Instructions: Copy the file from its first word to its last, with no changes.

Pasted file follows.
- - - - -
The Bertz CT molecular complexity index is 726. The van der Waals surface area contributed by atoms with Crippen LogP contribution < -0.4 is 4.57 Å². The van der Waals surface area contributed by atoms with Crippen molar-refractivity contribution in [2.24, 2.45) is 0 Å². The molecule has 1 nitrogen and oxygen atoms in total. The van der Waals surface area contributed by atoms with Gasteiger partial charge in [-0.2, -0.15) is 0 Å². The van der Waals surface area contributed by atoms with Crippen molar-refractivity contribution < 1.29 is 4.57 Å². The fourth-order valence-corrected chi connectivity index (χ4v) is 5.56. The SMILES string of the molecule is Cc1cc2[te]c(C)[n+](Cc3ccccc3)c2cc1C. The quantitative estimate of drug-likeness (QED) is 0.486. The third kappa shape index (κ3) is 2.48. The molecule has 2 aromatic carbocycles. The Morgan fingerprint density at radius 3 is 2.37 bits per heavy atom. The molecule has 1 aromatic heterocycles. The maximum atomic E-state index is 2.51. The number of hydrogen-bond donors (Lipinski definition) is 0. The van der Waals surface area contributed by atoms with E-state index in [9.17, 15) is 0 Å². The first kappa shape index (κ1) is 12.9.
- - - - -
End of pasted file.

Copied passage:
The Bertz CT molecular complexity index is 726. The van der Waals surface area contributed by atoms with Crippen LogP contribution < -0.4 is 4.57 Å². The van der Waals surface area contributed by atoms with Crippen molar-refractivity contribution in [2.24, 2.45) is 0 Å². The molecule has 1 nitrogen and oxygen atoms in total. The van der Waals surface area contributed by atoms with Gasteiger partial charge in [-0.2, -0.15) is 0 Å². The van der Waals surface area contributed by atoms with Crippen molar-refractivity contribution < 1.29 is 4.57 Å². The fourth-order valence-corrected chi connectivity index (χ4v) is 5.56. The SMILES string of the molecule is Cc1cc2[te]c(C)[n+](Cc3ccccc3)c2cc1C. The quantitative estimate of drug-likeness (QED) is 0.486. The third kappa shape index (κ3) is 2.48. The molecule has 2 aromatic carbocycles. The Morgan fingerprint density at radius 3 is 2.37 bits per heavy atom. The molecule has 1 aromatic heterocycles. The maximum atomic E-state index is 2.51. The number of hydrogen-bond donors (Lipinski definition) is 0. The van der Waals surface area contributed by atoms with E-state index in [9.17, 15) is 0 Å². The first kappa shape index (κ1) is 12.9.